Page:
The US Supreme Court unanimously overturned the Ninth Circuit Court of Appeals ruling in Grokster v. MGM, which tested whether companies running file sharing services could be held indirectly liable for copyright infringement. The court found that Grokster encouraged infringement and marketed itself as a Napster alternative. The court considered evidence supplied by MGM statisticians that 90% of works exchanged on Grokster were infringements. The court ruled against Grokster, but refused to overturn its Sony v. Universal City Studios ruling that a distributor of a technology cannot be held liable for user infringement as long as the device is capable of "significant non-infringing use." This suit was also brought against the makers of Morpheus and KazaA software and found them to also be guilty of copyright infringement. The court used its ruling to devise a new framework for dealing with peer to peer file sharing programs that relies on "inducement" of users to infringe copyright.
The inducement rule set forth by the Supreme Court has become a great source of uncertainty in digital music copyright. The court has left open the degree to which peer to peer file sharing services should police their networks and what other measures should be taken to prevent infringement. This ruling has left room for innovators to produce new technologies (many currently exist) that are capable of evading copyright infringement action.
Unlike the other cases I will discuss in my paper, MGM v. Grokster actually appears to contradict my thesis. Grokster distributed free software products that allowed computer users to share electronic files through peer-to-peer networks. MGM sued Grokster for their users' copyright infringements. They claimed that Grokster knowingly and intentionally distributed their software to enable their users to reproduce and distribute their copyrighted works. The Supreme Court decided in favor of MGM, which would seem to be bad for Google.
While both and Grokster and Google seem similar, in fact, their differences, in the eyes of the Court are actually very important. Both involve a type of peer-to-peer file sharing which may or may not involve items that are copyrighted. MGM showed that Grokster's services contained more than 90% copyrighted material. In fact, this information did not surface until the case was brought to the Supreme Court. Without this information, the Appellate Court decided in favor of Grokster with the main reason being that they distributed non-copyrighted material. While I have no proof that most of Google's images are in fact not copyrighted, it is Perfect 10's job to bring that information forward. Since they have not, one can only assume that Google's image search contains mostly Fair Use images.
Another reason why Google differs greatly from Grokster is the purpose behind their service. Grokster, following the Napster case, had an advertising campaign targeting the users who were looking for an alternative to Napster. This means that they were targeting people who had been illegally downloading on Napster. Hence, their main source of revenue is from the file sharing of copyrighted works. Google, on the other hand, has shown no evidence of focusing on copyrighted works. Their technology is set up like Grokster in that they do not always know what links are being shared, but their main focus is greatly different. It is the difference in philosophies and the users' use of the services that shows that Grokster is not a good comparison with Google.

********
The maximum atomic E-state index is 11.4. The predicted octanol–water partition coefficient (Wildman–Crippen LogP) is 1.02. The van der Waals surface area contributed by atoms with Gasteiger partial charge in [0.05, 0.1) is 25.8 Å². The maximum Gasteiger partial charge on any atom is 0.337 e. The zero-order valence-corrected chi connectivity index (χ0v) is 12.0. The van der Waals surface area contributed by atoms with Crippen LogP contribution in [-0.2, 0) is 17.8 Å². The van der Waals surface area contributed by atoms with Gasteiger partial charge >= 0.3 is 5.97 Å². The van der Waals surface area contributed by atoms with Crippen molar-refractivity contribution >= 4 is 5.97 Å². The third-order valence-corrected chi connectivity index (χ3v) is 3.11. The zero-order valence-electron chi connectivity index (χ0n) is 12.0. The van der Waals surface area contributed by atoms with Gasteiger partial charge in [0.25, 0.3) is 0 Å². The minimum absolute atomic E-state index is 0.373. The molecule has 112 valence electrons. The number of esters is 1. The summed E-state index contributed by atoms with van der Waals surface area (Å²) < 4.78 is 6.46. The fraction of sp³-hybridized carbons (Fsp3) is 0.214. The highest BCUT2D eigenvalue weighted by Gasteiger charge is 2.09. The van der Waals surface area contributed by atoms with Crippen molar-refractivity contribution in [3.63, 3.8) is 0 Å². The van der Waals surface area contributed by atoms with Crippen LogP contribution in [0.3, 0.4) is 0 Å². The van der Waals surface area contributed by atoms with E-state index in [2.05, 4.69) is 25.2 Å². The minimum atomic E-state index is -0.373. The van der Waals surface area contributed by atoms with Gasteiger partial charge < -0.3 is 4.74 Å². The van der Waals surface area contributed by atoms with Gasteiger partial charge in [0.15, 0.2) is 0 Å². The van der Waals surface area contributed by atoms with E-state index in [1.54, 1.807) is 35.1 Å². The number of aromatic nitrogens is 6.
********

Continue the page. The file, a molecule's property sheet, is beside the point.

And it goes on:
The Supreme Court case MGM vs. Grokster (2005) is looked upon as one of the most important copyright infringement cases ever. In this case, media giant MGM sued the companies Grokster and Streamcast, the makers of file sharing program Morpheus. Grokster and Streamcast were unanimously convicted by the Supreme Court for providing and marketing their software, Morpheus, that induces copyright infringement. Morpheus was available to users for free and enabled them to partake in P2P file sharing.
This case is relevant to my paper because it further argues the issue of illegal P2P file sharing. It shows that many people choose to obtain their music from sources like Morpheus. It is also important because after seeing the results of the case, people have not ceased to illegally download music and movies. This furthers my thesis because it demonstrates that completely prohibiting P2P file sharing is probably impossible, and that the true solution may lie in finding a legal way to share files (voluntary collective licensing!).
The court decision resulted in makers of file sharing software being held responsible for the copyright infringements performed by their members. Today, programs, such as Lime Wire, that can be joined at no cost and allow members to share files still exist; yet they strategically avoid law suits by displacing the illegal activity on users, who must agree to a statement verifying that they will not use the software for copyright infringement.
While this case is an excellent example of P2P file sharing, I think what is most fascinating and integral to my paper is its aftermath. The fact that three years after this ruling, people have not been scared away from file sharing. It is an increasingly popular way to obtain music, and shows that perhaps this method can be used to recording artists advantage. With voluntary collective licensing, they will generate revenue all while their music is gaining awareness popularity over the internet.